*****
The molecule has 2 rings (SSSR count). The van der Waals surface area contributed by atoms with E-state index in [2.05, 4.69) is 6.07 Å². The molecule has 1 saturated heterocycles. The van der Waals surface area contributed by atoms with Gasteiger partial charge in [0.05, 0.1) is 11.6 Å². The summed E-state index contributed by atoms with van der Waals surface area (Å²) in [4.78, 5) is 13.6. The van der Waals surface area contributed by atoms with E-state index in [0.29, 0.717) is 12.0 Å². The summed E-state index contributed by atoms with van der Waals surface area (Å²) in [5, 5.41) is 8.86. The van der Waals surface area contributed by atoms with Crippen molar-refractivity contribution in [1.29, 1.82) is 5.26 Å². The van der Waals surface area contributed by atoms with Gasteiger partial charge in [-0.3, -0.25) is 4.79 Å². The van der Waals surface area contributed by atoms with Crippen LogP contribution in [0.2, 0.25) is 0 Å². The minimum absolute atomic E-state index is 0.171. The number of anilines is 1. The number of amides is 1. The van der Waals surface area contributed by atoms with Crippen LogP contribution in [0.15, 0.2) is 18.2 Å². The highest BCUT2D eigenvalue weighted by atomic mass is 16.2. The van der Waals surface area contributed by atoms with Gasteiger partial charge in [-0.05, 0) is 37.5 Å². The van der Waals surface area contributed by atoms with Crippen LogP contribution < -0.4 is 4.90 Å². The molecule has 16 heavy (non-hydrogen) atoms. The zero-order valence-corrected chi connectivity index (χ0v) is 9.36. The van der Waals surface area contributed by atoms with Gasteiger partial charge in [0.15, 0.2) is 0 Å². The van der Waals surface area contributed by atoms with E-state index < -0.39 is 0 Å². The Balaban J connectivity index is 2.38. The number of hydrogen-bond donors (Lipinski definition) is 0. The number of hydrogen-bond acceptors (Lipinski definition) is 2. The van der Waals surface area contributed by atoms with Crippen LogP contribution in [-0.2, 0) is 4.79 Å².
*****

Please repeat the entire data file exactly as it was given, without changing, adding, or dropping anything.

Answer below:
The molecule has 2 rings (SSSR count). The van der Waals surface area contributed by atoms with E-state index in [2.05, 4.69) is 6.07 Å². The molecule has 1 saturated heterocycles. The van der Waals surface area contributed by atoms with Gasteiger partial charge in [0.05, 0.1) is 11.6 Å². The summed E-state index contributed by atoms with van der Waals surface area (Å²) in [4.78, 5) is 13.6. The van der Waals surface area contributed by atoms with E-state index in [0.29, 0.717) is 12.0 Å². The summed E-state index contributed by atoms with van der Waals surface area (Å²) in [5, 5.41) is 8.86. The van der Waals surface area contributed by atoms with Crippen molar-refractivity contribution in [1.29, 1.82) is 5.26 Å². The van der Waals surface area contributed by atoms with Gasteiger partial charge in [-0.3, -0.25) is 4.79 Å². The van der Waals surface area contributed by atoms with Crippen LogP contribution in [0.2, 0.25) is 0 Å². The minimum absolute atomic E-state index is 0.171. The number of anilines is 1. The number of amides is 1. The van der Waals surface area contributed by atoms with Crippen LogP contribution in [0.15, 0.2) is 18.2 Å². The highest BCUT2D eigenvalue weighted by atomic mass is 16.2. The van der Waals surface area contributed by atoms with Gasteiger partial charge in [-0.05, 0) is 37.5 Å². The van der Waals surface area contributed by atoms with Crippen LogP contribution < -0.4 is 4.90 Å². The molecule has 16 heavy (non-hydrogen) atoms. The zero-order valence-corrected chi connectivity index (χ0v) is 9.36. The van der Waals surface area contributed by atoms with Gasteiger partial charge in [0.15, 0.2) is 0 Å². The van der Waals surface area contributed by atoms with E-state index < -0.39 is 0 Å². The Balaban J connectivity index is 2.38. The number of hydrogen-bond donors (Lipinski definition) is 0. The number of hydrogen-bond acceptors (Lipinski definition) is 2. The van der Waals surface area contributed by atoms with Crippen LogP contribution in [-0.2, 0) is 4.79 Å².